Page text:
What do you have to do in a lifetime to have a portrait of yours to be hung in the Louvre? First, you have to be a woman of style and substance. Enter Anita Thomas. Anita is on the Board of Trustees of SCAD, is a contributing editor to various magazines like Southern Accents, Verandah, Atlanta Homes & Lifestyles, has her designs featured in The New York Times, and is a cultural icon to be reckoned with. This lady has fine tastes and is extremely generous in her support of SCAD, directing her upcoming birthday gifts straight to the school. Incidentally, she invited me to her birthday, to be held at the Guggenheim in Venice next month—any takers?
Not to be left behind, my first interaction with this group of elites happened to be with Eleanore De Sole. Eleanore was curious about who I was, what I had done thus far and how I had grown personally and professionally. A cultural elite, Eleanore has supported and served boards locally and internationally such as The American International School of Florence in Italy, The Madeira School, The Benjamin West Group of The Royal Academy, Benjamin Franklin House and The Aspen Art Museum.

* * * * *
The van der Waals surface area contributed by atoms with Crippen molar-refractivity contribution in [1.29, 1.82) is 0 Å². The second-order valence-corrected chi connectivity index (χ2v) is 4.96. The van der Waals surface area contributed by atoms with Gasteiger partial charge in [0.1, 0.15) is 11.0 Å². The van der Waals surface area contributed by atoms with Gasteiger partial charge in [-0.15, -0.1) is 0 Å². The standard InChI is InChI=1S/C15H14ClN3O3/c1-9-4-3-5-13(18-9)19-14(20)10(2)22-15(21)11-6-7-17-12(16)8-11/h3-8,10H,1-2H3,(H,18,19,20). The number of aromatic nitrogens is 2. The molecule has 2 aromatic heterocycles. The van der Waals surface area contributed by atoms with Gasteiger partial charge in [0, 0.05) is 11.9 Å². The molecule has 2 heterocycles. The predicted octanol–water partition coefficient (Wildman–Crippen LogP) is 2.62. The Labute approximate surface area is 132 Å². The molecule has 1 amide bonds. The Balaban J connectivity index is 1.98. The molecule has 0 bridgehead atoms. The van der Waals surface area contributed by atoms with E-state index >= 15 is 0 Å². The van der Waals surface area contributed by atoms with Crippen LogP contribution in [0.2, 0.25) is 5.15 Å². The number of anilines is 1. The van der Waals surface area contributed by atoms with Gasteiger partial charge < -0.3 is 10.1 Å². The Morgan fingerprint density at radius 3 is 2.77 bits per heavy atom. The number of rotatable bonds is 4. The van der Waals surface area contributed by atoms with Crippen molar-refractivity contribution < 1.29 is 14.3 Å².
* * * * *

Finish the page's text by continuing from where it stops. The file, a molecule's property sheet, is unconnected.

My most personal conversation was with Sally Waranch Rajcic, President of the Ronald C. Waranch Charitable Foundation and the owner and director of the Sarah Bain Gallery. Her curiosity of my life thus far resulted in us sharing a personal moment on the love we have for our families. I will leave it at that, and with respect to her and my memories, I will certainly take credit for how my need to continually learn over the years was a bug she was now bitten with. Who knows—SCAD may now have a new student in one of their Trustees.